Shasta College houses hundreds of heartbroken Carr Fire evacuees

EMBED </>More Videos

"I miss home and I'm hoping nobody else loses their house or their life," said one evacuee. (KGO-TV)

As the sun set on a hazy, ash-filled sky over Shasta College, the lawn has turned into somewhat of a campground. Tents, cots and makeshift-forts have been set up by Carr Fire evacuees, hoping for some relief from triple-digit temperatures that continue through the night.
On campus, several Red Cross evacuation shelters. Rows upon rows of cots line the gymnasium.

"The situation blew up overnight. It went from 20,000 to 45,000 acres," said Amanda Ree of the Red Cross.

VIDEO: Drive through Carr Fire near Redding reveals apocalyptic scenes

Along with the onslaught of donated supplies, medical stations tended to many who were evacuated from nearby hospitals and clinics. Those with respiratory conditions are feeling the brunt of the triple-digit heat.

Patrick Perry's mother-in-law is also in need of Oxygen. "It's tough for me too because I have epilepsy so it's tough dealing with the heat," he said. "But I'm a young guy. I'm trying to look out for my mom and dad first."

ABC7 News found one woman with three small boys under the age of 5 in a tent. The boys were fussy from the high temperatures. Mom said she thought the tent would be a fun idea and that she couldn't stay inside the gymnasium because of her crying kids.
"What you see inside is traumatic. There's cots lined up and there's people struggling and people dealing with loss."

There are many stories of struggle. A young man named Michael Pilipanko was sitting on a cot with his aunt tending to their dog who had just been bitten by another dog.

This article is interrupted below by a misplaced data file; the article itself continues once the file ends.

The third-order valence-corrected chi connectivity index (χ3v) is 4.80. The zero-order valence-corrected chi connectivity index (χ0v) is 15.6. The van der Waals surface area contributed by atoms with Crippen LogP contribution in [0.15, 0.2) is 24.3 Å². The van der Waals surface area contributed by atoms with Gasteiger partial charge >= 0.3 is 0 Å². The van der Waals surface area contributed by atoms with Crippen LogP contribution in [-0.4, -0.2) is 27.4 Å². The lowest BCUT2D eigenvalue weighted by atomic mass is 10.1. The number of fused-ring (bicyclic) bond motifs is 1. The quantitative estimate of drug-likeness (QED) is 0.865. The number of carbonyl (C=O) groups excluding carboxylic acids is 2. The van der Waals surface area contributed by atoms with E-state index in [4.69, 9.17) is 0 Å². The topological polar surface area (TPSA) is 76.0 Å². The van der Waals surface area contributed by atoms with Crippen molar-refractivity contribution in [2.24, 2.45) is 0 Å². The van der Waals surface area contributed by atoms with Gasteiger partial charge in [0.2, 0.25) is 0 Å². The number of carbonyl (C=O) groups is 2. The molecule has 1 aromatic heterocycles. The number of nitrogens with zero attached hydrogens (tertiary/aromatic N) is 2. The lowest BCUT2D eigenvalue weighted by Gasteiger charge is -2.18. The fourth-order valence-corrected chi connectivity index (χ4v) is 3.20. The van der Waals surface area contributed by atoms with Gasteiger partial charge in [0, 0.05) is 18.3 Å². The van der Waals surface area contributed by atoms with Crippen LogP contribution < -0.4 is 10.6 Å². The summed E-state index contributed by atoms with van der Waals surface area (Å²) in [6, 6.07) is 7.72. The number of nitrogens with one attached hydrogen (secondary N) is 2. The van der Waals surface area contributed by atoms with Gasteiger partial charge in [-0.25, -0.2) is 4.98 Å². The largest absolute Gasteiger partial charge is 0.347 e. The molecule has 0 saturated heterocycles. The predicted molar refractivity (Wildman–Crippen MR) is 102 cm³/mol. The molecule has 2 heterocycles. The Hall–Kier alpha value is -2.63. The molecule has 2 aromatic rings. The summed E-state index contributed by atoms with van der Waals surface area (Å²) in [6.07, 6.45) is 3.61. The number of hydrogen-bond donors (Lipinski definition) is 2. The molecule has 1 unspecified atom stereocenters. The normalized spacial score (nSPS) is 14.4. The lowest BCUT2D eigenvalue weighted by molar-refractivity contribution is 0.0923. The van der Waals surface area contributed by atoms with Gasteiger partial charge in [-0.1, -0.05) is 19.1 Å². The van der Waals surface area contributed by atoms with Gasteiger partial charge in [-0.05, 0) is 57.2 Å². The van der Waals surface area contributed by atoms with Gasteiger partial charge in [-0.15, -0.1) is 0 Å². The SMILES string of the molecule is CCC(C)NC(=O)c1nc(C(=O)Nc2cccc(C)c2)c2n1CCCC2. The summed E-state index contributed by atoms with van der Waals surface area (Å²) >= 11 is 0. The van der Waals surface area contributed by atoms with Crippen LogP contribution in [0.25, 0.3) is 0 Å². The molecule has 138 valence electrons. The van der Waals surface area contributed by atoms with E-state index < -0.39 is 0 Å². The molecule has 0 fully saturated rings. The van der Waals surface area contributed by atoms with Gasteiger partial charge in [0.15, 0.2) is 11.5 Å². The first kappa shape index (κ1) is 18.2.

"It's been very emotional and very stressful. Just trying to figure out if we're evacuating or not...it's hell."

RELATED: Carr Fire explodes over 48,000 acres, destroys 500 structures, continues to burn

Jenny Mortensen's husband was missing after trying to find a hotel for their family.

"He left this morning to look for a hotel room," Mortensen told ABC7 News. "I told him not to leave because he wasn't going to find anything."

After a 10-hour ordeal, worrying what could have possibly happened to the love of her life, she broke down in tears.

"I don't care. I don't care about anything in the house. I just want my husband and to know that he is safe."

In hour 11, word finally came that her husband did indeed find a hotel room more than an hour and fifteen minutes from Redding, in Willows.

One of the most poignant stories: of firefighter Jason Campbell. While leading a 20-person crew fighting the Ferguson Fire near Yosimite, he returned home to his home, destroyed by flames.

Back at Shasta, Senator Ted Gained toured donation sites, offering assistance to those in need of a break.

"A lot of resilience. I met a 99-year old woman and her son who I'm guessing is in his 70's or mid 60's and to see them go through all this effort to evacuate and end up here...mom just wanted a blanket and pillow and I'm going to find it for them!"

The need for donations remains great. While the Red Cross is asking for financial assistance and volunteers, the volunteers are asking for supplies and translators, to help the Hmong who need medical attention.

Get the latest on the Carr Fire here and the latest on wildfires across California here.
RELATED WILDFIRE STORIES & VIDEOS:
Related Topics:
firecal firewildfireCarr Firefirefightershomedestroyed homesfire departmentsshelterevacuationdonationsCaliforniaNorthern California
(Copyright ©2018 KGO-TV. All Rights Reserved.)